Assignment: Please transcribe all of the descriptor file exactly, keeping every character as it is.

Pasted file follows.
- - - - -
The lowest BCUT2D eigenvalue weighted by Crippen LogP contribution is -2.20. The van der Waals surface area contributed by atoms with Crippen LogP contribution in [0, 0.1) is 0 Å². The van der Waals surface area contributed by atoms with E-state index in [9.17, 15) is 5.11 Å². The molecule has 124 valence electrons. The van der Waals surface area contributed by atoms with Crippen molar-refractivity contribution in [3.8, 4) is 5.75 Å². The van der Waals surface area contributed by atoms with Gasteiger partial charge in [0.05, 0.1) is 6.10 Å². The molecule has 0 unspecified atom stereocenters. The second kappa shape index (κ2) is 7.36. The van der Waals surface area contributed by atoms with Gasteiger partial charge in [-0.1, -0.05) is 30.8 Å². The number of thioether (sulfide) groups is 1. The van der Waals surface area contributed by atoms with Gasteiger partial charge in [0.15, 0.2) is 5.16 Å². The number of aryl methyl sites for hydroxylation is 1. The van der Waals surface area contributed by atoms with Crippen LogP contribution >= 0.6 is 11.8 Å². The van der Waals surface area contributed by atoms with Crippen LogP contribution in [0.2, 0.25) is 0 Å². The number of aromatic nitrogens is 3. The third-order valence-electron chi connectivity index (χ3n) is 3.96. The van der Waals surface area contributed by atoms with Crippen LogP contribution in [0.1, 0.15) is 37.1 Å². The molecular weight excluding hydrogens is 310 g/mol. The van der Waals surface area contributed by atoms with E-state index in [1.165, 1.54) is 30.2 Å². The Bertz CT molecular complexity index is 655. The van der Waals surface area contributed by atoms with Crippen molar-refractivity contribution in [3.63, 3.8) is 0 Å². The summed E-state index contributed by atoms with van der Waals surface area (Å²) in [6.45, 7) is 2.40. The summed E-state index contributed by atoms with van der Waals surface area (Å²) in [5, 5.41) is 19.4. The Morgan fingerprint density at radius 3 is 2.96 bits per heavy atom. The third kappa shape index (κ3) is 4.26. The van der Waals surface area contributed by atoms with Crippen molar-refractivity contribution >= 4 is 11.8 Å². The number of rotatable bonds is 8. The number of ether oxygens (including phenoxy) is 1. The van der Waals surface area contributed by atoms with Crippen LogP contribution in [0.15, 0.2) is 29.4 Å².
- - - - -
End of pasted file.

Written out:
The lowest BCUT2D eigenvalue weighted by Crippen LogP contribution is -2.20. The van der Waals surface area contributed by atoms with Crippen LogP contribution in [0, 0.1) is 0 Å². The van der Waals surface area contributed by atoms with E-state index in [9.17, 15) is 5.11 Å². The molecule has 124 valence electrons. The van der Waals surface area contributed by atoms with Crippen molar-refractivity contribution in [3.8, 4) is 5.75 Å². The van der Waals surface area contributed by atoms with Gasteiger partial charge in [0.05, 0.1) is 6.10 Å². The molecule has 0 unspecified atom stereocenters. The second kappa shape index (κ2) is 7.36. The van der Waals surface area contributed by atoms with Gasteiger partial charge in [-0.1, -0.05) is 30.8 Å². The number of thioether (sulfide) groups is 1. The van der Waals surface area contributed by atoms with Gasteiger partial charge in [0.15, 0.2) is 5.16 Å². The number of aryl methyl sites for hydroxylation is 1. The van der Waals surface area contributed by atoms with Crippen LogP contribution >= 0.6 is 11.8 Å². The van der Waals surface area contributed by atoms with Crippen LogP contribution in [0.2, 0.25) is 0 Å². The number of aromatic nitrogens is 3. The third-order valence-electron chi connectivity index (χ3n) is 3.96. The van der Waals surface area contributed by atoms with Crippen LogP contribution in [0.1, 0.15) is 37.1 Å². The molecular weight excluding hydrogens is 310 g/mol. The van der Waals surface area contributed by atoms with E-state index in [1.165, 1.54) is 30.2 Å². The Bertz CT molecular complexity index is 655. The van der Waals surface area contributed by atoms with Crippen molar-refractivity contribution in [3.63, 3.8) is 0 Å². The summed E-state index contributed by atoms with van der Waals surface area (Å²) in [6.45, 7) is 2.40. The summed E-state index contributed by atoms with van der Waals surface area (Å²) in [5, 5.41) is 19.4. The Morgan fingerprint density at radius 3 is 2.96 bits per heavy atom. The third kappa shape index (κ3) is 4.26. The van der Waals surface area contributed by atoms with Crippen molar-refractivity contribution >= 4 is 11.8 Å². The number of rotatable bonds is 8. The number of ether oxygens (including phenoxy) is 1. The van der Waals surface area contributed by atoms with Crippen LogP contribution in [0.15, 0.2) is 29.4 Å².